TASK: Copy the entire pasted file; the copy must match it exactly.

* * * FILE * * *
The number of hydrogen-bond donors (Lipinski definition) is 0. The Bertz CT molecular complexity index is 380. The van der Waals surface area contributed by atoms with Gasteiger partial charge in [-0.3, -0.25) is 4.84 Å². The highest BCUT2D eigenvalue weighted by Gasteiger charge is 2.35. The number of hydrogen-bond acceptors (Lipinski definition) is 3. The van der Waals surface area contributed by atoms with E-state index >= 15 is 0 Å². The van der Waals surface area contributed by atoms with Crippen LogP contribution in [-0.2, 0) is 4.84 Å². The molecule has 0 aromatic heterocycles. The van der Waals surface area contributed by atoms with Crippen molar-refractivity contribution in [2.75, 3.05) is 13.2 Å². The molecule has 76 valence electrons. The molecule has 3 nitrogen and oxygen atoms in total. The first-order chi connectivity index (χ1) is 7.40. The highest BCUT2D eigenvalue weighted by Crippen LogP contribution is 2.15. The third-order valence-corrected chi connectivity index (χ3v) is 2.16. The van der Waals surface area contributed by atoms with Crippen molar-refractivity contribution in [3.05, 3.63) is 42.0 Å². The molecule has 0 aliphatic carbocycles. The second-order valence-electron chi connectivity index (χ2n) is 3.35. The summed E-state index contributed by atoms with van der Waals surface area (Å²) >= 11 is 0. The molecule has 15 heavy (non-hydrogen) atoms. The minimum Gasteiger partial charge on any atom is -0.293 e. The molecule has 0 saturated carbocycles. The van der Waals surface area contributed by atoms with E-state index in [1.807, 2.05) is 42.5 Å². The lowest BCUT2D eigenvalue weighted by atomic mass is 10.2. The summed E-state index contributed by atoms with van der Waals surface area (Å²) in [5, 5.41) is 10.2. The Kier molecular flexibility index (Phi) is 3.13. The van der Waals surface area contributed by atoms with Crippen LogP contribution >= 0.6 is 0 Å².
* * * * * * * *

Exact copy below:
The number of hydrogen-bond donors (Lipinski definition) is 0. The Bertz CT molecular complexity index is 380. The van der Waals surface area contributed by atoms with Gasteiger partial charge in [-0.3, -0.25) is 4.84 Å². The highest BCUT2D eigenvalue weighted by Gasteiger charge is 2.35. The number of hydrogen-bond acceptors (Lipinski definition) is 3. The van der Waals surface area contributed by atoms with E-state index >= 15 is 0 Å². The van der Waals surface area contributed by atoms with Crippen LogP contribution in [-0.2, 0) is 4.84 Å². The molecule has 0 aromatic heterocycles. The van der Waals surface area contributed by atoms with Crippen molar-refractivity contribution in [2.75, 3.05) is 13.2 Å². The molecule has 76 valence electrons. The molecule has 3 nitrogen and oxygen atoms in total. The first-order chi connectivity index (χ1) is 7.40. The highest BCUT2D eigenvalue weighted by Crippen LogP contribution is 2.15. The third-order valence-corrected chi connectivity index (χ3v) is 2.16. The van der Waals surface area contributed by atoms with Crippen molar-refractivity contribution in [3.05, 3.63) is 42.0 Å². The molecule has 0 aliphatic carbocycles. The second-order valence-electron chi connectivity index (χ2n) is 3.35. The summed E-state index contributed by atoms with van der Waals surface area (Å²) >= 11 is 0. The molecule has 15 heavy (non-hydrogen) atoms. The minimum Gasteiger partial charge on any atom is -0.293 e. The molecule has 0 saturated carbocycles. The van der Waals surface area contributed by atoms with E-state index in [1.807, 2.05) is 42.5 Å². The lowest BCUT2D eigenvalue weighted by atomic mass is 10.2. The summed E-state index contributed by atoms with van der Waals surface area (Å²) in [5, 5.41) is 10.2. The Kier molecular flexibility index (Phi) is 3.13. The van der Waals surface area contributed by atoms with Crippen LogP contribution >= 0.6 is 0 Å².